A lesson from Elwood: don’t give up on him, or me

Elwood 1.jpg_mediumNose to glass, eyes pleading, tail wagging, Elwood used every attention-getting tactic he could muster to get me to stop, notice, and give him another chance. The young black pit bull at the animal rescue (Main Line Animal Rescue) I volunteer at surely remembered the past several times I chose to walk past his dog run in search of an easier, calmer pup to collar and leash up for a glorious field trip outside.

I remembered too. The last time I attempted to get Elwood out (a week ago, two weeks ago, perhaps), I gave up. Twenty minutes sequestered in his run dancing around like a crazy woman trying to get his collar on while he jumped, leaped, taunted, nipped on the leash, and challenged every last shred of patience in me, I gave up. On him. On me.

As I walked past his run this morning, however, it hit me: walk past him again, and he spends another hour, maybe two, maybe three, cooped up until a more patient volunteer chooses to stop. Walk past him again, and I develop that icky feeling I always get when throwing in the towel too soon. That feeling of allowing fear, frustration, and self-pity to sabotage my growth.

Caving too soon keeps us stuck. And at 45, I don’t want to feel stuck or middle-aged. It’s why I practice handstands every day and accept that flipping over is just part of the process. It’s why I practice the new training skills I’m learning from awesome trainer extraordinaire Gretchen Knittel on the rescue dogs, even when my hand cues are wrong and sometimes leave the dogs more confused than when they started. Why I attend annual week-long yoga training immersions that leave me sore for weeks afterward. To grow. To learn. To develop courage, patience, knowledge.

Today I went in. Spent 30 minutes instead of twenty, and got Elwood out to the glorious field. He ran, fetched the ball, settled in the shade by my side, and reminded me, with those adoring eyes, to not give up.

On him. Or on myself.

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What a ten PM concert did for me

Beck“Ten o’clock? You mean he doesn’t even take the stage until ten o’clock? On a Sunday??” Before even considering how cool it would be to see one of my favorite artists perform live the tunes I keep repeating on my iPhone, I resisted. Attending the weekend-long  XPoNential Music Festival just seemed like a big ole hassle rife with logistical challenges and unknowns.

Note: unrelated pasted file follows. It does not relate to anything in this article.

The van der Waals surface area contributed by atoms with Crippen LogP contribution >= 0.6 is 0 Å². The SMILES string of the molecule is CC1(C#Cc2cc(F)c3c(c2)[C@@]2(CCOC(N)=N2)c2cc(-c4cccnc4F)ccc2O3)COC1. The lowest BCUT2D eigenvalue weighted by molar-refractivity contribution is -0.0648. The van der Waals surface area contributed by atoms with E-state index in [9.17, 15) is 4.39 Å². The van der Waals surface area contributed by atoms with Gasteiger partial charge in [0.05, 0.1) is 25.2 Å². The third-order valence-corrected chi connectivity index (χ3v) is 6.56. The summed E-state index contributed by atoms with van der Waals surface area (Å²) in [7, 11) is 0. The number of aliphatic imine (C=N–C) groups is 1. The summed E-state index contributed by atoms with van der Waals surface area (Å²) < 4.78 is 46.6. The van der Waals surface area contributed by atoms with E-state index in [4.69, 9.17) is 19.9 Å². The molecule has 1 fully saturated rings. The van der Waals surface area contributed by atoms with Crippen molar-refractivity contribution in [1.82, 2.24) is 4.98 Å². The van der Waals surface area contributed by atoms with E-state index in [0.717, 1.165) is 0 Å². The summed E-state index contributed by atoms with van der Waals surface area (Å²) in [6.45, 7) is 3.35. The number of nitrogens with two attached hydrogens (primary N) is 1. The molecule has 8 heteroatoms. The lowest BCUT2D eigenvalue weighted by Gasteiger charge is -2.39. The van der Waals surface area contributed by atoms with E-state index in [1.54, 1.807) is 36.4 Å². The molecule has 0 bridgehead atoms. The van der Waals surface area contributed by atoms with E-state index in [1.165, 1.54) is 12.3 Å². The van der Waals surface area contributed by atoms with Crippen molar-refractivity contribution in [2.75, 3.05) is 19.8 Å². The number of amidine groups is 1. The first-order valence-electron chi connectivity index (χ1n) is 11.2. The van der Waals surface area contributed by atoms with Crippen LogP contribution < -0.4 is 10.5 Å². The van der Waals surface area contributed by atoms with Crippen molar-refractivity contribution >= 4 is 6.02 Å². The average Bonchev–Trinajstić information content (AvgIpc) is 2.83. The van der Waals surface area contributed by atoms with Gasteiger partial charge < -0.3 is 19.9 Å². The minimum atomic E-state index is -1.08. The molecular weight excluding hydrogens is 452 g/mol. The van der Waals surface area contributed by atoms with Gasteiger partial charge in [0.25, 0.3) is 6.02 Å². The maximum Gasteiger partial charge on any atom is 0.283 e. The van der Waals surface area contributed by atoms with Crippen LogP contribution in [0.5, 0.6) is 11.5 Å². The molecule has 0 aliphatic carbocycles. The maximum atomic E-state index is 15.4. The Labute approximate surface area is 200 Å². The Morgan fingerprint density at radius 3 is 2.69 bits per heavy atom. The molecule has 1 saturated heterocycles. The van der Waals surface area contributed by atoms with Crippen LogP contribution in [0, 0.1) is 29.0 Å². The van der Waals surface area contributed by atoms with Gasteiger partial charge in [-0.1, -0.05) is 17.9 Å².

Too late. Too far. Too unfamiliar.

xpn1 xpn2But my sweet man already bought tickets, had been dancing around the condo in his festival T-shirt, and circled a handful of ‘gotta see’ bands on the schedule so to flat out refuse would make me a world-class killjoy. Plus Beck was on the schedule..my current favorite artist.

But ten o’clock. On a Sunday. With big storms predicted. Upon learning of this new addition to our calendar, I immediately launched into a litany of resisting thoughts:

I-76 is hell on wheels (and not in a good way) – do we really want to schlep out and back both days and nights to see a bunch of obscure bands I’ve never heard of?

I’ve subbed out my Sunday morning class too much already – will my students understand?

Lawn seating and sunny skies for this Irish girl mean lathering up in an irritating concoction of bug killer and SPF 1000 to avoid epidermal disaster. 

I’d rather pass.

But I knew I couldn’t possibly. After practicing yoga for several years and surviving a few devastating life experiences, I am keenly aware of my natural instinct to resist. And this music festival experience, looked at another way, was in fact a fantastic opportunity to work through that resistance and discover how amazing life can be when we simply surrender vs. resist.

Another night at our favorite Philly Hotel (Palomar) solved the I-76 to-and-fro nightmare concern. Ditching the guilt of asking for help allowed me to surrender my Sunday class and give a fellow teacher some extra cash for subbing it. And my sweet man could lead any pack of boy scouts – always prepared with SPF, bug spray, blanket, snacks, and garbage bags, which we giddily covered ourselves in as we sloshed through the monsoon that awaited us at Penn’s Landing to reach our car after the Beck concert…

Which began promptly at Ten PM. And without any resistance blocking my spirit, lasted late into an evening I never wanted to end.

So yogis…stop resisting and see what you discover this week.

 

 

 

What the dogs are teaching me this week: stop talking

DollyIt’s Wednesday, and I’m midway through a week of teaching yoga and running around with Niko, Dolly and Astro at Main Line Animal Rescue. Not too different from any other week of late. Except that talking, listening to others talk, and thinking about what to talk about next is starting to grate.

Finally. Yea, finally. I’m getting how cool life can be, how present we can be, how creative and inspiring we can be, when we simply stop talking.